The Group Ratio Rule
This is an optional recommendation intended to supplement the fixed ratio rule. It would provide flexibility to groups that are highly leveraged with third-party debt for non-tax reasons. If the entity qualifies for a higher group ratio rule, it can exceed the country’s fixed ratio rule up to the level of the group net interest/EBITDA ratio of the worldwide group to which it belongs. This ratio would likely rely on consolidated financial statements, but determination of this ratio has been left open to further consideration. Interestingly, this similar to the approach taken in the U.K.
The Equity Escape Rule
The equity escape rule is essentially the inverse of the group ratio rule. It allows an entity to exceed the country’s fixed ratio threshold if the individual entity’s debt-to-equity ratio is lower than that of the rest of its worldwide group.
Carryforwards and Carrybacks
The OECD suggests a supplement to these rules to address the difficulty in long-term planning that may result. The fixed ratio and group ratio rules rely on EBITDA, which makes them subject to earnings volatility. The OECD would ameliorate this effect by allowing entities to carry forward unused interest capacity and to carry forward or carryback disallowed interest expenses. Limits for carryforwards and carrybacks have yet to be established.
The OECD anticipates the need for special considerations for some industries and has, in fact, already recommended an exception for interest paid to third-party lenders on loans used to fund “public-benefit projects,” such as infrastructure. The report lists a number of other industries that may qualify for special consideration, but does not come to any conclusions in this regard.
Limiting interest deductibility would significantly increase the effective tax rate on new investment. This could hinder growth in participating OECD countries and may frustrate tax reform efforts. Countries adopting these new standards would become less attractive places to do business and create jobs, putting themselves at a distinct competitive disadvantage in the international arena. In short, limitations on interest deductibility would negatively affect output and investment in OECD countries because the return on leveraged investment would decrease relative to those countries where interest is fully deductible.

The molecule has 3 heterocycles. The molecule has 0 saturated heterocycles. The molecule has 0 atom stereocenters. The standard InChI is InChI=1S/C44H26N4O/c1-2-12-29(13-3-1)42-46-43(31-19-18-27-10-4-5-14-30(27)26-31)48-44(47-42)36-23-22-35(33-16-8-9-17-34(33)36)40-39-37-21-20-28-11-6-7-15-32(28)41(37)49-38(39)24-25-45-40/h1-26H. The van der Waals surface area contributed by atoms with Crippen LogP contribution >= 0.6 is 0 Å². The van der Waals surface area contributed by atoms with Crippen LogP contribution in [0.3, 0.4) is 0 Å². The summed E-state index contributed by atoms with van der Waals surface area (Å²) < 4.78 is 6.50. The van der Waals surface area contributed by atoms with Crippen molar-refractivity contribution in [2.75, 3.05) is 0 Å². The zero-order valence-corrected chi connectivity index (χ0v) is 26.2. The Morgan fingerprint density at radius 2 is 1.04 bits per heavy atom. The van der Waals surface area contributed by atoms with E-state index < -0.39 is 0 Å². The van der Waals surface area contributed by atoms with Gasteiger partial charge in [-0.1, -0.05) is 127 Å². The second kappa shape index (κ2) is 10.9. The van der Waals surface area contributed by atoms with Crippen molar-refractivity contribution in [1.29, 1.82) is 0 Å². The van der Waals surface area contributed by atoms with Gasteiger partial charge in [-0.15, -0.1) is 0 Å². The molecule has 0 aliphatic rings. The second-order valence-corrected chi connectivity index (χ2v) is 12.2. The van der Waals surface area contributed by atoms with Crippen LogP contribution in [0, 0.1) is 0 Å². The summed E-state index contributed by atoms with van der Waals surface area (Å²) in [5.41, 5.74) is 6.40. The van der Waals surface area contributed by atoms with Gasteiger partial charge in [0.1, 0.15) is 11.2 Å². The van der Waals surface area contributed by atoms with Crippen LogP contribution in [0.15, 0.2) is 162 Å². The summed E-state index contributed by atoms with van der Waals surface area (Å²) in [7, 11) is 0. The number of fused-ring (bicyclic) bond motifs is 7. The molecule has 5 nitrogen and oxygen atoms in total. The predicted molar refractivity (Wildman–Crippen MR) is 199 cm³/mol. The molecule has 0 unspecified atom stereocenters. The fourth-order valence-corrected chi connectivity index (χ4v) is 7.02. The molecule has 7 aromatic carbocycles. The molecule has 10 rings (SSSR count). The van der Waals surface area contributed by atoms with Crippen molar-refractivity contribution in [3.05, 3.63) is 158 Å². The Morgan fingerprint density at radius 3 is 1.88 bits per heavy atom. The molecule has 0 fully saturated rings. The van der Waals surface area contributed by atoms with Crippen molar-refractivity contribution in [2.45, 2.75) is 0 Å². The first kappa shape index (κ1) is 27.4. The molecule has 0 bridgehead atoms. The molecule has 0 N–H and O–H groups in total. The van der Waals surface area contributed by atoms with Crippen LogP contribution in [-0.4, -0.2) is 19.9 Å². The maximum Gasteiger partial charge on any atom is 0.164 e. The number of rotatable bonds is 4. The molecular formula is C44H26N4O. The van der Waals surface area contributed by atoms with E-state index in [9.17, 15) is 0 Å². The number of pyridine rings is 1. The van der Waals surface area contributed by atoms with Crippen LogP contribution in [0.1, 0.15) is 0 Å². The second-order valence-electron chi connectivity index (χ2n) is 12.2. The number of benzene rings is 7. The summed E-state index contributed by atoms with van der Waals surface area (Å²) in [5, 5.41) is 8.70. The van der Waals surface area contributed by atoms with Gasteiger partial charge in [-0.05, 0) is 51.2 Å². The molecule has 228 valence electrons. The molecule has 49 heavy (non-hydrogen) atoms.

Obviously, the U.S. Congress would have to pass conforming legislation for any of these changes to take effect domestically, but it is likely that the United States will face substantial international pressure to act. A number of other participating countries have already acted to change their laws governing the deductibility of interest, including Australia, Austria, Brazil, Poland, the Slovak Republic, South Africa, and Spain. Costa Rica, Indonesia, Japan, Korea, Lesotho, and Norway are also considering changes.
Most recently, on January 28, 2016, the European Commission (EC) published an Anti Tax Avoidance Package that includes four initiatives to ensure coordinated action by member states. The most relevant initiative to this discussion is the proposal for an Anti Tax Avoidance Directive, which aims to implement some of the final recommendations from the BEPS project into member states’ national laws. Approval has been tabled until May 25, 2016, and requires unanimity among the 28 member states. The Directive establishes de minimis rules against tax avoidance in six areas, one of which is deductibility of interest.
Limiting interest deductibility could impact new and innovative companies. Easy access to debt provides options for business owners and investors. New entrepreneurs frequently do not have access to equity investment, or they may not want to dilute their interest in the venture by being forced to issue equity. Debt permits business owners to raise capital and finance growth without having to relinquish control or decision-making authority in their companies. It allows new ideas to come to fruition and become reality.